Dubai has received requests from around the world to share knowledge about how to train dogs to sniff out COVID-19, Dubai Police’s Maj. Salah Khalifa Al-Mazroui said.
Dubai Police also has dogs trained to sniff out drugs and explosives, skills put to use as the emirate of Dubai prepares to open the Dubai Expo2020 world fair exhibition site next month.


Cyprus recovers looted 18th century church doors from Japan

Cyprus recovers looted 18th century church doors from Japan
Updated 16 September 2021

Cyprus recovers looted 18th century church doors from Japan

Cyprus recovers looted 18th century church doors from Japan
  • Communications and Works Minister said the wooden doors were discovered at the Kanazawa Art College more than 20 years ago
  • The doors were stolen after the island’s ethnic split in 1974

NICOSIA, Cyprus: Cyprus’ Orthodox Church formally took charge Thursday of two ornately decorated 18th century doors stolen from a church in the ethnically divided island’s breakaway north and reclaimed from a Japanese art college after a long legal battle.
Communications and Works Minister Yiannis Karousos said the wooden doors — painted with religious scenes, carved and gilded — were discovered at the Kanazawa Art College more than 20 years ago and their return followed “long and intensive efforts.”
No information was provided on how the college acquired them.
The artifacts originally stood in the central gateway of the iconostasis — the ornately decorated screen that separates the sanctuary from the rest of an Orthodox church — of Saint Anastasios in Peristeronopigi village.
Built in 1775, the church sits atop a cave where the saint’s grave is preserved.
The doors were stolen after the island’s ethnic split in 1974, when Turkey invaded in response to a coup aimed at union with Greece. Turkish Cypriots declared independence in the north, that’s recognized only by Turkey.
In what Karousos called “cultural genocide,” hundreds of frescoes, mosaics and other religious works of art were looted from churches in the north after the invasion.
Since 1974, Cypriot government and church authorities have fought long legal battles in the United States, Europe and elsewhere to reclaim them.
Karousos said the doors’ repatriation sends the message to antiquities smugglers and “the international ring of crooks that however many years go by, (Cyprus) will hunt them down, because cultural genocide cannot be tolerated anywhere in the world.”


’Really alive’: France unveils wrapped Arc de Triomphe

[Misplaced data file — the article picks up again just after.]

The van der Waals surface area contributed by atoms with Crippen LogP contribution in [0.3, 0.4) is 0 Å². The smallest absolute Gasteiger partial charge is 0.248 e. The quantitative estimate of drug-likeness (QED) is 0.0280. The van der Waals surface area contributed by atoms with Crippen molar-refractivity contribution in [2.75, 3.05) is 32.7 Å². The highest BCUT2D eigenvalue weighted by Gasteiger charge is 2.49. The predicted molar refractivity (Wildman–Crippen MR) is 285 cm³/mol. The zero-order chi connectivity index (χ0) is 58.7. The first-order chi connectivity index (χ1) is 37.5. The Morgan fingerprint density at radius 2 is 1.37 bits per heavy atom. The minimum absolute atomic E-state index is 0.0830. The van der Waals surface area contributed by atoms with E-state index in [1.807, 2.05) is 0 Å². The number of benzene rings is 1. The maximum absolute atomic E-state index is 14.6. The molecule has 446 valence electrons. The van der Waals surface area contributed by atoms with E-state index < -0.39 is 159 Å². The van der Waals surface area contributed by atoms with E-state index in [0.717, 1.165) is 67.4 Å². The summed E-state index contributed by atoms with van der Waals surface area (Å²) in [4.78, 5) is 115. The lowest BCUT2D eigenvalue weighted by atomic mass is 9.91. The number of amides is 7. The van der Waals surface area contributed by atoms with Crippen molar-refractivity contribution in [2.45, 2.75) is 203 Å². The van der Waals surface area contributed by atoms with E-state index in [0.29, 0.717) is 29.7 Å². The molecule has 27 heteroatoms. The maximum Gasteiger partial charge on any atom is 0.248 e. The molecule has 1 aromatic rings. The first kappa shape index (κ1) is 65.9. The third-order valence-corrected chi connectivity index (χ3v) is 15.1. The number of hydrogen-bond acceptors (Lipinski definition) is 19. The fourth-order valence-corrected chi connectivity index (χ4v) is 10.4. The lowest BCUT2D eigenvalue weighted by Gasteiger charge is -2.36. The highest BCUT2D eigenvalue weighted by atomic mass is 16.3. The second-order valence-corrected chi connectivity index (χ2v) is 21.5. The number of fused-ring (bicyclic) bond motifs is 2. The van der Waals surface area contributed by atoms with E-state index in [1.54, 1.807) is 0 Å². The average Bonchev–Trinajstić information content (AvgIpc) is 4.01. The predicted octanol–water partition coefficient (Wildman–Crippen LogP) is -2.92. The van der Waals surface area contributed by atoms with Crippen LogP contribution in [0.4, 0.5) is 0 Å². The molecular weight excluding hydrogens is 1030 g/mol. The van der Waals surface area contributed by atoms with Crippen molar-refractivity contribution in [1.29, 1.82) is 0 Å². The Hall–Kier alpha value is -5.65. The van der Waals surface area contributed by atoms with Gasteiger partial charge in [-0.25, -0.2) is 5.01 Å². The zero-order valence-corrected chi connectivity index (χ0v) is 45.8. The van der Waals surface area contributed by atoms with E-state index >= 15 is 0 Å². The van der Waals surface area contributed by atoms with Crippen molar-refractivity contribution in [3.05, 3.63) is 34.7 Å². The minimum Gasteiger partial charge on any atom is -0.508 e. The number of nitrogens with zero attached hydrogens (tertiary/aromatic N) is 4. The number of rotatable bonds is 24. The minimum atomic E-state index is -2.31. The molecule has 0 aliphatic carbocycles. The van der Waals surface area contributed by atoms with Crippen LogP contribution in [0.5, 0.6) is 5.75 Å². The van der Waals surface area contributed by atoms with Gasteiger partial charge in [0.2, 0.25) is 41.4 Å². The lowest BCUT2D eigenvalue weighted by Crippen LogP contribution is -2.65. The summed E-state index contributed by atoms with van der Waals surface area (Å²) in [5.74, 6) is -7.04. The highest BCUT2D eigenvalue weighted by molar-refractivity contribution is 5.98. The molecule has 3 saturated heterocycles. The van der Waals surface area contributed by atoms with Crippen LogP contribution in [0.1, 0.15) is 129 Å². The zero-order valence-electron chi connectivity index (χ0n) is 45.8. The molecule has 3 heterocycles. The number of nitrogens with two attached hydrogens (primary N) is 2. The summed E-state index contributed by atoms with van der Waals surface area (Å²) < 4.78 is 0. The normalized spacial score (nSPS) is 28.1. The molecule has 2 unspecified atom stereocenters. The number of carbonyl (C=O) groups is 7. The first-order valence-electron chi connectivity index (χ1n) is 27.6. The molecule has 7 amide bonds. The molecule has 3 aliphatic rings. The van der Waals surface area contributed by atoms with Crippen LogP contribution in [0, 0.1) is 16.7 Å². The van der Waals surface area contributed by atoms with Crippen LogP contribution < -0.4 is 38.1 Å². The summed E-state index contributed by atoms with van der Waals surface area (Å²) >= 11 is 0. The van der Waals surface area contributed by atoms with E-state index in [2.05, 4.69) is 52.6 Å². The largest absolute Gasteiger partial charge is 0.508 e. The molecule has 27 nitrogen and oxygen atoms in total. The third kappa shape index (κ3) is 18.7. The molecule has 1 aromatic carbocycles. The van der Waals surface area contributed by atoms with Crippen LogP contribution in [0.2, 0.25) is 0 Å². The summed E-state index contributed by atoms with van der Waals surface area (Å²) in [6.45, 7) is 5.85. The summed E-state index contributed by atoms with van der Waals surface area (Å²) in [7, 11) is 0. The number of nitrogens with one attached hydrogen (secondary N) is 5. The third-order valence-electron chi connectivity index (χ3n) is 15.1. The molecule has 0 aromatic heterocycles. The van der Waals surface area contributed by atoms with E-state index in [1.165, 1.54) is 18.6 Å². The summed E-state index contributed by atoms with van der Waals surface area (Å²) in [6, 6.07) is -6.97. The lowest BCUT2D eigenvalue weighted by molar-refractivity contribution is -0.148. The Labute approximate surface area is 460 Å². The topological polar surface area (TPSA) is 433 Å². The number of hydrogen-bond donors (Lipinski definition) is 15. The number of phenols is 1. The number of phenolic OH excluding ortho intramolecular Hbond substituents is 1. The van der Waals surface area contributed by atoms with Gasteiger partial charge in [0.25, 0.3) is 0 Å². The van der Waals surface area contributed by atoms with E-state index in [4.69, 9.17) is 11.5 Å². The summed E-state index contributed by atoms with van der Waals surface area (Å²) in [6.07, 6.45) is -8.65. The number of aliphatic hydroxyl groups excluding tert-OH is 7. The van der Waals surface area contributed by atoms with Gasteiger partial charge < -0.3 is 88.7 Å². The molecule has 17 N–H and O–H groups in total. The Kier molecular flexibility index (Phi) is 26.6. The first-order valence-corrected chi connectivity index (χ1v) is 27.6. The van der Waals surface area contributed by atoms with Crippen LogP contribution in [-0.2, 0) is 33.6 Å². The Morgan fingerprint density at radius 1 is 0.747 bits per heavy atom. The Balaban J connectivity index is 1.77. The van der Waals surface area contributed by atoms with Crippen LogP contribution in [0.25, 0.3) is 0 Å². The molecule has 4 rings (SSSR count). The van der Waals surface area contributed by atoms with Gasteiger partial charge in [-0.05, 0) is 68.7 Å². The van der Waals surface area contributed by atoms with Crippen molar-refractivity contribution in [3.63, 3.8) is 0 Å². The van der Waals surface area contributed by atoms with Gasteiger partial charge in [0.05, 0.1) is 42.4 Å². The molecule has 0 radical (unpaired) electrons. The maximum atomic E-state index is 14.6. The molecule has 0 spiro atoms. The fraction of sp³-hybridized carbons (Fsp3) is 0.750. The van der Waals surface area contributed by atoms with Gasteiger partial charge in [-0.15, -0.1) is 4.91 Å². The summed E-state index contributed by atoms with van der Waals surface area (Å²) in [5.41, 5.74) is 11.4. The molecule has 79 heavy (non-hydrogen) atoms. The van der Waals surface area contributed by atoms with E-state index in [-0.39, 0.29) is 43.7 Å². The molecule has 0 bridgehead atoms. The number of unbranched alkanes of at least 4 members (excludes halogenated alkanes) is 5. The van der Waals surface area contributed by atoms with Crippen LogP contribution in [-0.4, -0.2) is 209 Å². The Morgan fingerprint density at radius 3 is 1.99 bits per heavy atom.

’Really alive’: France unveils wrapped Arc de Triomphe
Updated 16 September 2021

’Really alive’: France unveils wrapped Arc de Triomphe

’Really alive’: France unveils wrapped Arc de Triomphe
  • The finishing touches are being put to the transformation of one of France's most iconic monuments
  • The imposing war memorial has been wrapped in 25,000 square metres of silver-blue recyclable polypropylene

PARIS: President Emmanuel Macron was set to unveil a strange and spectacular sight in Paris on Thursday, the entire 50-meter-high Arc de Triomphe wrapped in fabric, fulfilling the long-held dream of late artist Christo.
After weeks of preparation, the finishing touches are being put to the transformation of one of France’s most iconic monuments ahead of its opening to the public this weekend.
At a press conference earlier in the day, Culture Minister Roselyne Bachelot called it “a posthumous testament to an artistic genius” and “a wonderful gift to Parisians, to the French, and to all art-lovers.”
The imposing war memorial has been wrapped in 25,000 square meters (270,000 square feet) of silver-blue recyclable polypropylene.
It is the signature of Christo, the Bulgarian-born artist who died last year, who had dreamt of sheathing the monument since renting a nearby apartment in the 1960s.
Despite completing other major public works during his lifetime, including wrapping the oldest bridge in Paris in 1985 and the German parliament in 1995, the Arc de Triomphe project never materialized before his death.
The completion of his vision — and that of his co-designer and wife Jeanne-Claude — has been overseen by his nephew Vladimir Javacheff in coordination with the Pompidou museum and French authorities.
“Christo always said the hardest part is getting the permissions,” Javacheff told reporters with a smile.